The Tiniest Moon Has It All: Evidence of Phosphorus Discovered on Enceladus

Category Space

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A new study, published by Nature, has uncovered evidence that the tiny moon of Saturn, Enceladus, has an internal, liquid ocean which contains phosphorus, an essential element for life. Inside Enceladus is a setting that is potentially suitable for microbial life to sustain itself in the absence of sunlight. The presence of this element is essential for the storing of genetic information and energy in cells.

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Enceladus is the tiny moon of Saturn that seems to have it all. Its icy surface is intricately carved by ongoing geological processes. Its icy shell overlies an internal, liquid ocean. There, chemically charged warm water seeps out of the rocky core onto the ocean floor, potentially providing nourishment for microbial life. Now, a new study, published in Nature, has uncovered more evidence. It presents the first proof that Enceladus’s ocean contains phosphorus, an element that is essential to life.

Enceladus is the tiny moon of Saturn that is geologically active

The Cassini spacecraft, operated in orbit about Saturn 2004-17 by NASA and the European Space Agency (ESA), found plumes of ice particles venting from cracks. These penetrate right through the icy shell so that the ocean water at the bottom of each crack is exposed to the vacuum of space, where the lack of confining pressure causes it to bubble and vaporize in the form of plumes. These plumes provided samples of spray from Enceladus’s internal ocean that were scooped up for analysis by Cassini during several close fly-bys, a bonus that wasn’t anticipated when the mission was initially planned.

The Cassini spacecraft confirmed the presence of an internal, liquid ocean underneath the icy shell of Enceladus

Particles analyzed during these brief passages through the plumes demonstrated that the ice is contaminated by traces of simple organic molecules as well as molecular hydrogen and tiny particles of silica. Taken together, these indicate that chemical reactions between water and warm rock take place on the ocean floor, most probably at "hydrothermal vents" (a fissure releasing heated water) similar to those on Earth.

Enceladus's ocean contains molecular hydrogen, and tiny particles of silica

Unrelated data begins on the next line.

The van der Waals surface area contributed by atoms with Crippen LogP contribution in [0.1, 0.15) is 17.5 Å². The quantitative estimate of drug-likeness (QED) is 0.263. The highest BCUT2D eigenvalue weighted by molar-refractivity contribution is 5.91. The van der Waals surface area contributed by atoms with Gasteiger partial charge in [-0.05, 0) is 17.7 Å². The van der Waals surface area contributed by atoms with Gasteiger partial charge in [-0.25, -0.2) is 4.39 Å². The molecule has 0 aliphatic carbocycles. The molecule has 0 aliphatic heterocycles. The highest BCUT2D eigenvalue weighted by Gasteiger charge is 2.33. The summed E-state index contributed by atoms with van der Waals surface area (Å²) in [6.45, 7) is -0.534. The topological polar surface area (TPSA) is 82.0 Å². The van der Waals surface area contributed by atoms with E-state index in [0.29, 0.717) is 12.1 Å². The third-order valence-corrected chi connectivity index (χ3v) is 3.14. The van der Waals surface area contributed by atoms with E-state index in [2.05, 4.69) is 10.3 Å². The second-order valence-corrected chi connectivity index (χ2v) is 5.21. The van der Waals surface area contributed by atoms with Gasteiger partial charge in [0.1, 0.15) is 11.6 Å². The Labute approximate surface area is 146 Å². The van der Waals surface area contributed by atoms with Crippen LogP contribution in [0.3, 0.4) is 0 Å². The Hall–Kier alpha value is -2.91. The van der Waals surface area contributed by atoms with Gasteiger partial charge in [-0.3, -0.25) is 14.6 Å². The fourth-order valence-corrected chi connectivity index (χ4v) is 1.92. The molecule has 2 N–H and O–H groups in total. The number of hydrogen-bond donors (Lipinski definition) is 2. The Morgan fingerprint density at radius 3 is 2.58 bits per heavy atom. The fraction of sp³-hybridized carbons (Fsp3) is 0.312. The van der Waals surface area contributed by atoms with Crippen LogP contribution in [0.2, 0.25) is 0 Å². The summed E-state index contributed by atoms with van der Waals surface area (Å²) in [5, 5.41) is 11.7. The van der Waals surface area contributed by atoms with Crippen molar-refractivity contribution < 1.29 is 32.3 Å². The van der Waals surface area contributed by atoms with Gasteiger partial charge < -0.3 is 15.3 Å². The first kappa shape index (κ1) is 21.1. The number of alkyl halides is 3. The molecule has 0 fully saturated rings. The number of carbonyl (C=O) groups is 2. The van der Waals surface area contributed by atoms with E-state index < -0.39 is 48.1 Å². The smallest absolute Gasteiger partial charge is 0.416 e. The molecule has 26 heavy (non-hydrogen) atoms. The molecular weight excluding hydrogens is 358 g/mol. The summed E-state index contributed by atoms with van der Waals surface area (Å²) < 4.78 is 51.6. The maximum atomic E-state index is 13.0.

This is significant. It means Enceladus has all the ingredients for microbial life to sustain itself (in the absence of sunlight). It is in fact the setting considered most likely to have helped life on Earth begin. If it happened on Earth it could have happened inside Enceladus too. Missing Link .

All life on Earth requires six essential elements: carbon, hydrogen, nitrogen, oxygen, phosphorus, and sulphur—known collectively by the scarcely pronounceable acronym CHNOPS. Five of these six essential elements were detected in Enceladus plume samples several years ago, but phosphorus had never been found. Phosphorus is a vital ingredient, because it is needed for the phosphate groups (phosphorus plus oxygen) that link the long chains of nucleic acids such as DNA and RNA that store genetic information. It also allows cells to store energy by means of molecules such as adenoside triphosphate (ATP for short). \n Of course, we don’t know for sure that life inside Enceladus (if it exists) is obliged to use nucleic acids or ATP. However, because the presence of phosphorus is essential for life as we know it, it makes Enceladus a more likely prospect now that we are certain that there is enough phosphorus available there. Canny Collecting .

Six essential elements are required for life, and five of them were detected in Enceladus' plume samples

The team found Enceladus’s phosphorus by avoiding the cluttered data collected during the Cassini’s frantically quick zooms through the plumes. Instead, they scoured sparser data accumulated in a more leisurely fashion by Cassini’s Cosmic Dust Analyzer during 15 periods between 2004 and 2008 while Cassini was travelling within one of Saturn’s rings: the "E-ring." Enceladus travels along tis ring and throws off plenty of dust.

The Cosmic Dust Analyzer from the Cassini spacecraft collected dust from Enceladus' travel orbit, indicating the presence of phosphorus

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